by Tom Taulli | May 22, 2014 11:20 am
To lower its tax burden, Google (GOOG) is holding about $30 billion outside the U.S. But that does little good for the company, especially considering interest rates are so low. Recent buzz suggests that GOOG will use the cash for mergers and acquisitions in foreign markets.
It seems like a pretty good idea. For the most part, GOOG has been adapt at dealmaking. If anything, it has allowed the company to get into lucrative markets in the early stages, such as with acquisitions of YouTube and Android.
But for GOOG to continue its growth ramp, it needs to get more aggressive in foreign markets, which have seen lots of innovation and interesting startups. Here’s a look at four companies Google might buy:
Basically, MobilEye is a top player for advance image sensing and processing – that is, it can identify lane changes, traffic signs and pedestrian activity. No doubt, all this can be extremely helpful in avoiding accidents. The companywould be a nice fit for GOOG, which has been aggressive in developing driverless cars.
The key for MobilEye is that its technology is fairly low-cost, relying on monocular cameras. In fact, the company has snagged big-time customers like Ford (F), BMW and GM (GM).
Keep in mind that MobilEye has filed for an IPO in the U.S. (but there is no S-1 yet because the company has used the “confidential” filing option). Recent chatter suggests that the valuation could be about $4 billion to $5 billion.
But perhaps the best reason for GOOG to acquire MobilEye? The company already has plans to create its own driverless car. Better to acquire the company before it becomes a competitor.
Founded in 2008, Spotify quickly turned into one of the world’s top music streaming services. Then again, the company was quick to focus on leveraging social networks like Twitter (TWTR) and Facebook (FB) as well as mobile platforms like Google’s Android and Apple’s (AAPL) iOS.
Just this week, Spotify announced that is has more than 10 million paying subscribers and 40 million monthly active users. With numbers like those, it’s a good bet that the company generates $1 billion-plus in revenues.
GOOG would certainly want to get a bigger share of the growing market for streaming music. And yes, Spotify may be interested in a deal, because the industry is getting more competitive. After all, Apple appears to be in talks to buy Beats, and other mega Internet operators like Amazon (AMZN) are pumping up their efforts. There are also many startups gunning for the opportunity.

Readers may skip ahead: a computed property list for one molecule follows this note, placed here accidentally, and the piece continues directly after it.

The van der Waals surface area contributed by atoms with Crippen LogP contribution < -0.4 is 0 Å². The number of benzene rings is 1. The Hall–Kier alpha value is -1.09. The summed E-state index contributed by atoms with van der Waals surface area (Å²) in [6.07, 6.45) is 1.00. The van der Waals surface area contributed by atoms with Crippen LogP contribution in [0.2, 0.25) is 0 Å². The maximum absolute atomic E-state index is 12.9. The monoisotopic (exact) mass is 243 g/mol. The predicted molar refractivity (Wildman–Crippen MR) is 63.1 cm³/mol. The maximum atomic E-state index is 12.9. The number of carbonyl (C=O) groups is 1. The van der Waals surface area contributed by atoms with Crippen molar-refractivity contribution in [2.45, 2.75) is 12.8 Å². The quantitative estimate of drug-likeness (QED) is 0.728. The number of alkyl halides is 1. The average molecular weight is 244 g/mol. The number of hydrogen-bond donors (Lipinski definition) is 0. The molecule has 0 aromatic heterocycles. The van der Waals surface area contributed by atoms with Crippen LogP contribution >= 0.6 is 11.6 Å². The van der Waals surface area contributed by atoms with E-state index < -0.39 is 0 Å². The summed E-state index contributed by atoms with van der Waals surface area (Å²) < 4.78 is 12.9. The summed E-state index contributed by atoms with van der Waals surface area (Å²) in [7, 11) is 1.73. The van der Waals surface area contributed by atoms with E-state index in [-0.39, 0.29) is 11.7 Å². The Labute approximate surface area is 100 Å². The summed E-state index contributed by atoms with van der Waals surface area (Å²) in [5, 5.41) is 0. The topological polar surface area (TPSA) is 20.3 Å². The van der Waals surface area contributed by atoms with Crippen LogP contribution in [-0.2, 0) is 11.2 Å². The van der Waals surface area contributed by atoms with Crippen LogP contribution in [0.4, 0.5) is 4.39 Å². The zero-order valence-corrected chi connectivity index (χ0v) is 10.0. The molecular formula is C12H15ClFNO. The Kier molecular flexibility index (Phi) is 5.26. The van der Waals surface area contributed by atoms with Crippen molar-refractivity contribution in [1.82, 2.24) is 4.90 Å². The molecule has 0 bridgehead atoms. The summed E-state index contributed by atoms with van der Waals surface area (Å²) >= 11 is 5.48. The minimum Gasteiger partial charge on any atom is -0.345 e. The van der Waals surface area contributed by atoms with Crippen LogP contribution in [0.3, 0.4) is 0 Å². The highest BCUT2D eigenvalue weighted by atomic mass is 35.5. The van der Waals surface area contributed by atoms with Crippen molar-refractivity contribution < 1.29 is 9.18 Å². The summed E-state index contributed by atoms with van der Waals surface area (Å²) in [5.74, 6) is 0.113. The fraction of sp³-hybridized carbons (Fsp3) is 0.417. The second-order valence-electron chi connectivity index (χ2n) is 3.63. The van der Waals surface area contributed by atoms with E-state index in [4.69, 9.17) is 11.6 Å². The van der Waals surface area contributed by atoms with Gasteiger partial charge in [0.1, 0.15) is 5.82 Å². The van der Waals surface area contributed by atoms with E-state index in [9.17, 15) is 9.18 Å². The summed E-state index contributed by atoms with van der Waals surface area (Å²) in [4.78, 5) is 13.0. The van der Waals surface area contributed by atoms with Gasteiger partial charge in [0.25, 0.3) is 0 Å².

Besides, a Spotify IPO could be tough to pull off now that social stocks have been cooling off. Just look at Pandora (P) to see what kind of a roller coaster this kind of stock can be for investors.
Since going public in late March, King Digital Entertainment (KING) has been a horrible performer, with the stock off nearly 30% from its IPO price. Yet the company continues to grow nicely — and remains a dominant player in the fast-growing mobile gaming market.
Of course, the main driver is the wildly popular Candy Crush Saga game. But King has also been churning out other popular titles like Pet Rescue Saga, Farm Heroes Saga, Papa Pear Saga and Bubble Witch Saga. And Candy Crush Saga may be getting even more lasting power, as King recently struck a distribution deal with Tencent (TCEHY), which operates China’s most trafficked messaging service (WeChat).
As for King’s financials, they continue to be robust. In the latest quarter, revenues came to $606.7 million, up almost 200% for the same period a year ago. There company also posted a profit of $27.2 million.
Despite all this, Wall Street isn’t too interested in mobile gaming, which could make a GOOG acquisition attractive. In fact, the valuation would likely be fairly cheap. Consider the price-to-earnings ratio of King is only 8. But GOOG’s is a much heftier 28.
Founded only 4 years ago, iZettle has quickly turned into a contender in the person-to-person mobile payments business. The company not only has a cool app but also a chip-card reader (similar to Square’s). But for the most part, the company’s footprint is only in Europe.
Last week, iZettle snagged a venture round of about $55.5 million from investors like Zouk Capital, Intel Capital (INTC), Greylock and Index. The company also raised money from notable strategic investors, such as American Express (AXP), MasterCard (MA) and Banco Santander (SAN).
With the capital, iZettle plans to ramp up its expansion in Europe. But the company also wants to get more aggressive in Latin America.
GOOG has tried to get traction in the payments space, but the results have been mixed. In other words, acquisitions will likely play a role — and iZettle could be a good option, in terms of its mature technology and customer adoption.
Tom Taulli runs the InvestorPlace blog IPO Playbook. He is also the author of High-Profit IPO Strategies, All About Commodities and All About Short Selling. Follow him on Twitter at @ttaulli. As of this writing, he did not hold a position in any of the aforementioned securities.
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